Wally Churchill’s dad used to say, “If it’s too tough for everyone else, it’s just right for me.”
Not surprising that his son grew up to withstand all sorts of adversity with humour and dignity, including the total destruction of his Chase home and all his possessions last Thursday during a fire at the Whispering Pines trailer park.
The 82-year-old musician is well known in Chase for his warmth, generosity, hugs, sense of humour and laughter.
But these days, Churchill finds himself crying all the time. Not because of the loss of his home, but in reaction to the kindness the people of Chase have shown him.
“I go to church on Sunday and this special lady in a wheelchair I give a hug to every week — I’m known as the hugger — she gives me an envelope. I thought it was a card or something. Well it was two $50 bills,” said Churchill, choking on tears.
At about 5:30 p.m. Thursday, park residents reported hearing an explosion then a blaze tearing through two trailers.
Chase Fire Chief Brent Chamberlain initially thought the source to be a shed behind Churchill’s trailer, but on Monday he said investigators believe it began in Churchill’s kitchen.
But the cause will remain a mystery.
“When you have fires in trailers, it’s so hard to determine what the cause is, so they just figure it’s undetermined,” said Chamberlain.
The investigation is now closed, said Chamberlain, but the good news is Churchill and his neighbour Thelma Portier were insured.
Churchill has spoken to Portier once since the fire when the pair saw each other at the emergency social services victims’ unit. She was distraught over losing all her photos, he said.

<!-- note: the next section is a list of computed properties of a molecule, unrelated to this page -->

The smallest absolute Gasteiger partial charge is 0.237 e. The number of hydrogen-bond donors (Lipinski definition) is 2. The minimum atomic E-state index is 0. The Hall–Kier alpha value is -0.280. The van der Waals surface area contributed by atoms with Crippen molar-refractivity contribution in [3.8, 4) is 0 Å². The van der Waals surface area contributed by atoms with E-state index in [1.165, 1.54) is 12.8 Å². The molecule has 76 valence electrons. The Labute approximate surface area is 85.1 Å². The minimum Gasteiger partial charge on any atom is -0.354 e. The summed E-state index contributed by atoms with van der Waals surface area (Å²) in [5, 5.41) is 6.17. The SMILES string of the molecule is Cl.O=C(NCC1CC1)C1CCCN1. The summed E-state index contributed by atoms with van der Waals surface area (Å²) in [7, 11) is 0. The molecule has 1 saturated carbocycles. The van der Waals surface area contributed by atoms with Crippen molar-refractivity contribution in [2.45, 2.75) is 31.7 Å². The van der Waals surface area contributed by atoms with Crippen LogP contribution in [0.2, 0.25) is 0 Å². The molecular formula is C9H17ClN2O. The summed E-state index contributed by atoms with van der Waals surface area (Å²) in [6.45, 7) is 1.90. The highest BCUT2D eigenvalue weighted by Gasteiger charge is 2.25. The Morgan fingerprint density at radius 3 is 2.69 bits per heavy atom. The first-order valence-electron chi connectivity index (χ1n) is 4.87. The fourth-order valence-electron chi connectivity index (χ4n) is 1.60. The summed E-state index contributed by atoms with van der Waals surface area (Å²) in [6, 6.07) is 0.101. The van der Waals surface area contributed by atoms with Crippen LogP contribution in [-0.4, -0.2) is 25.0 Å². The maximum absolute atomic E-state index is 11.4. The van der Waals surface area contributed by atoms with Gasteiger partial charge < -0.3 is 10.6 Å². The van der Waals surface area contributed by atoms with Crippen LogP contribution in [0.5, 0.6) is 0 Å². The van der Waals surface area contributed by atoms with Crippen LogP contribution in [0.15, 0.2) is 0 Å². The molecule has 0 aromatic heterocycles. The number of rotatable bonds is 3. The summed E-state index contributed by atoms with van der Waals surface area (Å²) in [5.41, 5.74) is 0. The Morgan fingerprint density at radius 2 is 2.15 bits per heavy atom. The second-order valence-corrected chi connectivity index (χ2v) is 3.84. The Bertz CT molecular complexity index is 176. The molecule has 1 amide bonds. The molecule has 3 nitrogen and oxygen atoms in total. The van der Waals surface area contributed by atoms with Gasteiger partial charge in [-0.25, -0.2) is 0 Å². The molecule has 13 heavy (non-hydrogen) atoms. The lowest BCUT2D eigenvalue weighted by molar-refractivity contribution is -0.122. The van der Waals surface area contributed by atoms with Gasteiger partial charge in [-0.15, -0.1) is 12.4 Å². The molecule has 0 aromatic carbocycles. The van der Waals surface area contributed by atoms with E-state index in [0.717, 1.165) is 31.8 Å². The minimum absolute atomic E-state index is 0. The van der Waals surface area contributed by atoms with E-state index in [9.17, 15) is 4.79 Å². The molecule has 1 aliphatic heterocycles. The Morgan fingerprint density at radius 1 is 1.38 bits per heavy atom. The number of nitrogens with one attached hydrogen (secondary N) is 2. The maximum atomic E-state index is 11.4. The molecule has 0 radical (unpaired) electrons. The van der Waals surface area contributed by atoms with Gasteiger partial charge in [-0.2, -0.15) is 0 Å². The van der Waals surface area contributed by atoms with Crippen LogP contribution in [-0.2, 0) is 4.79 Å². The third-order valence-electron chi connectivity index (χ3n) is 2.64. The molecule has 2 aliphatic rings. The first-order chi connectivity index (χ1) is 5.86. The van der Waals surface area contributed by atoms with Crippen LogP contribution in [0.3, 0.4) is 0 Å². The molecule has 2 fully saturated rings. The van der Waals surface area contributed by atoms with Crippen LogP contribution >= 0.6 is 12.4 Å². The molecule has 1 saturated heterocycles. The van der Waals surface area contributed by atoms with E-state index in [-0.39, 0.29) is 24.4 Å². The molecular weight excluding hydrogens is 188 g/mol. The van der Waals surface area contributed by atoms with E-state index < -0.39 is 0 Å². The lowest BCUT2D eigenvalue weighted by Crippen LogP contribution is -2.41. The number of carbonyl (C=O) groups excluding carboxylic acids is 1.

Portier is now believed to be staying with her son in Kamloops. Attempts to reach her were unsuccessful.
Trailer Park manager Brian Desjardin said it’ll take about three weeks for the mess to be cleaned up.
Now Churchill’s biggest challenge is to remember everything he owned for the insurance claim.
“I’m getting so much help in that regard, remembering everything I had,” he said.
A man of many interests, Churchill owned an estimated $10,000 worth of guitars, extensive fishing gear, an aluminum boat that melted, four vehicles, two sheds full of tools, a generator, ladders, a snowblower, a rototiller, hunting rifles, a washer and dryer, furniture, an entertainment unit and much more.
Losing his belongings was a shock, he said, but what really broke his heart was losing his tomato plants because it connects him to people.
“I can’t give away tomatoes this year,” he said, again fighting tears.
For decades Churchill has enjoyed giving to others, and now, he said he’s on the receiving end.
“In a small town, there are always people wanting to help,” he said. “It’s such a nice feeling when you’re not getting anything in return. Now I’m getting it all big time.”
Rather than an organized fundraiser, people have simply walked up to him on the street and handed him money, offered him pots and pans (which he gratefully accepts), filled his cupboard in his new residence at the Shuswap Illahee Lodge, and even given him a pair of pants.
“They fit great,” he said.